SANDY, Utah - In the days since the deadly attack at the Boston Marathon, some in Utah’s Islamic community have started to fear backlash.
Federal authorities have confirmed that Dzhokhar Tsarnaev and his brother Tamerlan Tsarnaev, who was killed, are Muslims of Chechen descent. While it’s unclear if their alleged crimes were related to religion, the local Muslim community has expressed concern about how the public will react.
“This is not the first time this has happened. Going back to 9/11 when that happened, a lot of people did not know about Muslims or Islam,” said Dr. Sajid Faizi, chairman of the Utah Islamic Center in Sandy.
Faizi immigrated to the United States to pursue a career in medicine in 1989. Since his arrival, he has witnessed both a growing understanding and disdain for the Islamic religion.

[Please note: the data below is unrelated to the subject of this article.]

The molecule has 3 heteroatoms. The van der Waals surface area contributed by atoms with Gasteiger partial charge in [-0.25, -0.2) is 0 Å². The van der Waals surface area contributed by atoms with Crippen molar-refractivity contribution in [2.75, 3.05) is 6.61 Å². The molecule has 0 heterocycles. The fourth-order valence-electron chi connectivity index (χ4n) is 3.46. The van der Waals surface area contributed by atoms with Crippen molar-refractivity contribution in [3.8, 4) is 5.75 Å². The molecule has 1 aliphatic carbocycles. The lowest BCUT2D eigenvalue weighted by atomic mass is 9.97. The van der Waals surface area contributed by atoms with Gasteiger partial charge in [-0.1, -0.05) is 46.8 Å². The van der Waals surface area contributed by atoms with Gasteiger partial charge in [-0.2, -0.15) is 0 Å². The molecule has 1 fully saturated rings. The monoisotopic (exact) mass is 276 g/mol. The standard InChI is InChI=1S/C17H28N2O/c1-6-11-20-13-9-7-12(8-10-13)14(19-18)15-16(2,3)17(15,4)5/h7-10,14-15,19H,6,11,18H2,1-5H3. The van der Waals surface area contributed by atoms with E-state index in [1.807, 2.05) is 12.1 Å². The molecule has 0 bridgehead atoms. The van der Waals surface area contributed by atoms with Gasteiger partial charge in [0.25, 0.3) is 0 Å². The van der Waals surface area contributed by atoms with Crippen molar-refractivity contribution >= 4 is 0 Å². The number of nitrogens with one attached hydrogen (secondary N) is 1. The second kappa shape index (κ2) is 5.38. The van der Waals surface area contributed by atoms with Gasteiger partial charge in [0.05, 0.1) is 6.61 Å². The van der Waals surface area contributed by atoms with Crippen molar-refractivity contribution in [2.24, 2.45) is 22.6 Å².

“Islam is all about terrorism, is all about hurting people, or converting people to Islam by force. But none of that is true,” said Faizi.
When it was revealed the two suspects in the Boston Marathon bombings were Muslim, Faizi shared sentiments of sorrow and anger with his fellow Americans, but also dealt with an all too familiar fear that the violent acts of few would misrepresent the beliefs of many.
“That’s not the teaching of Islam or teaching of Quran or teaching of Prophet Muhammed,” Faizi said, “So, Islam is not allowing anybody to go out and start killing people. Islam is an Arabic word that means peace, and peace means peace.”
If the Tsarnaev brothers were tied to an extremist group, Faizi contends it was not one that shares his views, or the views of the growing faith community that has made Utah their home in the U.S.
“Muslims, Christians, Jews, we are all fellow Americans, we are human beings and we need to love each other,” said Faizi.